Why NYC grocery stores that cater to the rich are struggling amid coronavirus

The coronavirus has created a weird divide among the Big Apple’s grocery stores — and the supermarkets that cater to the rich have been caught on the wrong side.

Initial waves of citywide binge-shopping in mid-March spurred social media posts of wiped-out shelves and empty freezer bins at Whole Foods and Trader Joe’s. But since then, grocers across the New York metro area say business at many locations has fallen off dramatically. And it’s not just because shoppers have hunkered down with their outsize stacks of frozen steaks and TV dinners.

In rich neighborhoods like the Upper East Side and Upper West Side, supermarkets now stand mostly empty after initially getting cleaned out by their panic-stricken clientele. That’s because the well-heeled locals have since hightailed it out of town to wait out the pandemic in roomier digs in the Hamptons or the Berkshires, grocers say.

Meanwhile, grocers in poorer sections of the Bronx, Queens, Brooklyn and Manhattan say they are also slow, but for a different reason: Many of their customers have lost their jobs and are only shopping for groceries after they receive their SNAP benefits and unemployment checks, according to industry executives.

The bright spot? Middle-income areas, where folks are still stocking up as they work from home, and donning protective masks to line up outside supermarkets on a regular basis. Indeed, business is so brisk at these middle-market locations that hard-to-get supplies like Clorox wipes and toilet paper are being diverted from rich and poor neighborhoods alike to keep them stocked, executives say.

“It’s a tale of three cities,” Avi Kaner, owner of the Morton Williams grocery chain, told The Post. He also confirmed that “three weeks ago, all of our stores were equally inundated with customers and all 16 were emptying out of merchandise very quickly.”

Morton Williams recently began using vans to haul merchandise — particularly paper products, produce and kosher foods for Passover — out of its store at the corner of Madison Avenue and East 87th Street, which shares a block with a slew of swanky fashion boutiques, as well as its Third Avenue stores at East 62nd and East 72nd Streets. There, business on average is up or down about 5 percent from a year ago, Kaner said.

The vans are bringing products to its stores in less-affluent neighborhoods nearby: at West End Avenue and 60th Street, for example, or at First Avenue and East 72nd Street, where the grocer’s sales are up 30 percent from a year ago.

In wealthier neighborhoods, it’s mostly older New Yorkers who have remained in their apartments, according to Kaner. Those customers have helped prop up the stores partly because they are buying more than they had previously, he said.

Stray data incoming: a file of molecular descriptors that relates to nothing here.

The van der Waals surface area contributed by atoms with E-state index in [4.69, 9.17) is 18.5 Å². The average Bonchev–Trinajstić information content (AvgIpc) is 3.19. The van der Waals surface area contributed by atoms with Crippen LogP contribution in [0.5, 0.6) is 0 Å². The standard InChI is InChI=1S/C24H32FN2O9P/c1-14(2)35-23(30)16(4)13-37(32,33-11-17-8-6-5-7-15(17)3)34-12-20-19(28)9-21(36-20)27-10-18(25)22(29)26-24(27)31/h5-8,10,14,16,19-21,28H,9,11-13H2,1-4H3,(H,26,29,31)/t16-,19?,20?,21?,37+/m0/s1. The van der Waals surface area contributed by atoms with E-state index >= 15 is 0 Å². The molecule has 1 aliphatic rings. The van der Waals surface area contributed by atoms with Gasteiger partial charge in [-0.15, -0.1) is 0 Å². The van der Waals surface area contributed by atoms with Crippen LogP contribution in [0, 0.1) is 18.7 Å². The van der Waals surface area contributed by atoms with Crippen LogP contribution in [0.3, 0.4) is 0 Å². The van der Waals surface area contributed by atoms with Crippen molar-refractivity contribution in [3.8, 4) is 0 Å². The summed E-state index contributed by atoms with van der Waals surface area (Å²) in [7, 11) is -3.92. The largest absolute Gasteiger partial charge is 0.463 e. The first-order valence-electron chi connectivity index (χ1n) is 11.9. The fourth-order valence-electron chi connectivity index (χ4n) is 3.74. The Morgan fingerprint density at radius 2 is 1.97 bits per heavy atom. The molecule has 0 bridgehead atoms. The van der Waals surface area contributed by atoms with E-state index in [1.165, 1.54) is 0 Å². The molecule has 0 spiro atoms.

“The few people who have stayed behind don’t have the option of dining in restaurants, so they are eating three meals a day at home,” Kaner noted.

Even the Whole Foods on Third Avenue and 88th Street shut down its butcher department over the weekend, where customers could order specific cuts or types of meat from a store associate.

“Even though the line to get into that store is huge all day long, it’s still not as many customers as before, and the nearby Fairway is crowded, but not packed like before,” restaurateur Andrew Schnipper, who lives on Park Avenue and East 87th Street, told The Post.

“When I walk my dog at night, there is nothing but darkness when I look up at the buildings,” Schnipper said, adding that his own building is half-full.

Billionaire grocer John Catsimatidis, who owns the Gristedes and D’Agostino chains, confirmed that in his own residential building overlooking Central Park, just a few of his neighbors have remained in the city.

“We are shifting our people from our stores where business has slowed down to the busier stores,” Catsimatidis told The Post.

The picture couldn’t be more different in the Bronx, according to John Estevez, who owns 10 Foodtown locations across the New York metro area.

“A lot of my customers in the Bronx have lost their jobs or are on food stamps,” Estevez told The Post.

His two stores in the borough, at 1489 West Avenue in Parkchester and at 3100 Third Avenue, experienced an initial wave of panic buying in March, but now the stores’ sales volume is flat from what it had been a year ago.

“Those customers spent their [government subsidies] during the rush last month and now they have to wait for their next benefit check,” Estevez said.

Similarly, the C Town, Bravo and Associated supermarkets, largely located in ethnic neighborhoods in the outer boroughs, are bracing for spending at their stores to drop in April, said Nelson Eusebio, who handles government relations for the National Supermarket Association, which represents 500 independent supermarkets in New York and along the East Coast.

“We are expecting a big drop in volume from customers who have lost their jobs,” Eusebio said.

Meanwhile, Estevez’s Foodtown in Cross River, NY, near the tony suburb of Katonah in Westchester County, is swarming with city residents who usually come up for the weekends but have decided to ride out the pandemic in their second homes.

“Normally we’d see an increase on the weekend, but it hasn’t let up now,” Estevez said.

Some grocers who have lost customers to Amazon are hoping for a silver lining when the pandemic ebbs. Before the virus, annual sales at Estevez’s 10 Foodtowns had been trending down by about 5 percent.

“I’m hoping that consumers realize who was on the front lines of this,” Estevez said, “and start to shop with us again.”

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